Summer Solstice Cruise:  June 21 - 24, 2007

Thursday, June 21, 2007
With work and Heidi's commute time, we couldn't leave for the boat till about 1900.  After a stop at the supermarket in Rockland for some ice and supplies, we got to the boatyard at around 2030, trekked the seemingly huge amount of gear down the dock, and then ferried it--and us--out to the boat in two very full dinghy runs.  By the time we stowed the gear and food, and cooked a simple dinner, it was well after 2200, and time for bed.  It was a pleasant, quiet evening.

Friday, June 22, 2007:  Rockland - Seal Bay (Vinalhaven)
Distance Traveled:  17.3nm | Rhumb Line Distance:  16.6nm

I was up by 0700, and while drinking coffee watched some dark clouds and showers pass by just inland of Rockland somewhere.  They weren't overly threatening, but it was nice to see them head away from our general area.  In their wake was a reasonably sunny sky, with a brisk NW wind of 10-15 steady, and some occasional higher gusts.  The temperature was chilly, in the low 60s at best, but the sun, when it came out, was warm.

We raised the main, dropped the mooring just after 0900, and scooted quickly out of the harbor on the gusty winds.  Just outside the breakwater, I unrolled the jib, and we enjoyed an excellent sail across the bay towards the entrance to Fox Islands Thorofare, about 5-6 miles away.  We enjoyed speed of up to 6.5 knots on a fine broad reach, though the angle became tighter as we approached the islands (North Haven and Vinalhaven).  The wind was up and down, but remained at a pleasant sailing velocity.  There were hit-or-miss showers to be seen all around us, but for now we remained dry.


As we approached the thorofare, the wind continued to come forward and increase.  Knowing that our course required a substantial turn even further into the wind once we cleared the markers at the point, and with a trend towards higher wind speeds, I elected to take in a reef in the main.  I was glad we did, as it was clearly the correct amount of sail.  With less and less sun during our crossing, it had become rather chilly.


In the thorofare, as we headed towards the Sugar Loaves, I could see a heavy-looking shower near the North Haven shore, and soon enough we were in the midst of a strong rain, with winds approaching 20 knots from on the bow.  A bit earlier, knowing the futility of sailing through the fluky thorofare, we had rolled the jib and started the engine.  With the cool temperatures, the rain felt very cold, but it only lasted 10 minutes or so.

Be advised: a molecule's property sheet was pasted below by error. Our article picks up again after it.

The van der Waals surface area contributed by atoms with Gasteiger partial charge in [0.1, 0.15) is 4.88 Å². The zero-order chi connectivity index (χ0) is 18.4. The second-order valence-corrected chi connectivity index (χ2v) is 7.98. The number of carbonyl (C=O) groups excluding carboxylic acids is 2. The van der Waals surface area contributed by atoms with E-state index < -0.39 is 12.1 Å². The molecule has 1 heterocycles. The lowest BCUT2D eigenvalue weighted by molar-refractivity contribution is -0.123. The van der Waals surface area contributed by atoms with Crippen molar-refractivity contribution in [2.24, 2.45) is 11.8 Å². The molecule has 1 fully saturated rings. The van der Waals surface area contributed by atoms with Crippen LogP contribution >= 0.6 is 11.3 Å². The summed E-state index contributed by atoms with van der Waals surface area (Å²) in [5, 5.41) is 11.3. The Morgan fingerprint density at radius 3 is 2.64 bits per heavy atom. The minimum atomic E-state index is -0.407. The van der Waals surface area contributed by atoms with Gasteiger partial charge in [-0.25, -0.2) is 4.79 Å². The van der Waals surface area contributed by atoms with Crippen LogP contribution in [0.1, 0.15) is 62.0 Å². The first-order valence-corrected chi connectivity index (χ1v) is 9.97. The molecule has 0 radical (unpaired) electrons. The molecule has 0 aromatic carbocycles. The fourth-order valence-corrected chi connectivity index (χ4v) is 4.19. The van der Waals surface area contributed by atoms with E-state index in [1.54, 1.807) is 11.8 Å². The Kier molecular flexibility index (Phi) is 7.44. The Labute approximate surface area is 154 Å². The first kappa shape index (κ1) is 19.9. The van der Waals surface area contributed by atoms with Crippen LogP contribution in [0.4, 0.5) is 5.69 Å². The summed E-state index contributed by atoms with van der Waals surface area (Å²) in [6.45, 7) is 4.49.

We had an uneventful and nearly traffic-free trip through the thorofare, which highlighted how generally early in the season it still was; normally, we're used to being in this area only in late July and Augusts, not June, and the difference in the number of boats was obvious.  As we neared the eastern end of the thoroware, we passed two windjammers heading for their home ports:  first the Nathanial Bowditch, and then the distinctive Victory Chimes.


On the East Penobscot Bay side of the thorofare, the weather was completely different, with no wind whatsoever.  The skies were brighter, the visibility better, and the seas calm, so we continued under power the short distance down to the entrance to Seal Bay.


With a powerboat anchored in the spot east of Burnt Island, and a northwesterly wind predicted all weekend, we decided to continue past the islands and anchor further towards the western end of the area, where we'd been on a previous stay some time ago.  We found our spot and anchored in a soft mud bottom about 10' down at low tide ad around 1230.

Very soon, the skies cleared, and for some time we enjoyed warm sunshine and beautiful, calm conditions--idyllic, even. We enjoyed grilled sausage, onions, and peppers for lunch.   But the weather was unstable and changeable, and throughout the afternoon we saw many different faces of the bay, from calm and sunny to wind-whipped and rainy.  After only an hour or two of sun, we began to see frequent--but light--showers that were just pesky enough to get everything wet and force us below.  A couple thunderstorms looming in the western skies skirted us, but brought some moderate winds in the 20s and some light-to-moderate rain for a time.




The showers continued well into the evening, complicating plans to enjoy the outdoors, but we never had any serious rain or storms, fortunately.  Late in the afternoon, I rowed around for a bit, returning to the boat mere moments before the next shower began.  We enjoyed some good soft cheese and crackers, and the first cocktails of the season on board before having some pork tenderloin on the grill for dinner.


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Glissando, Pearson  Triton #381

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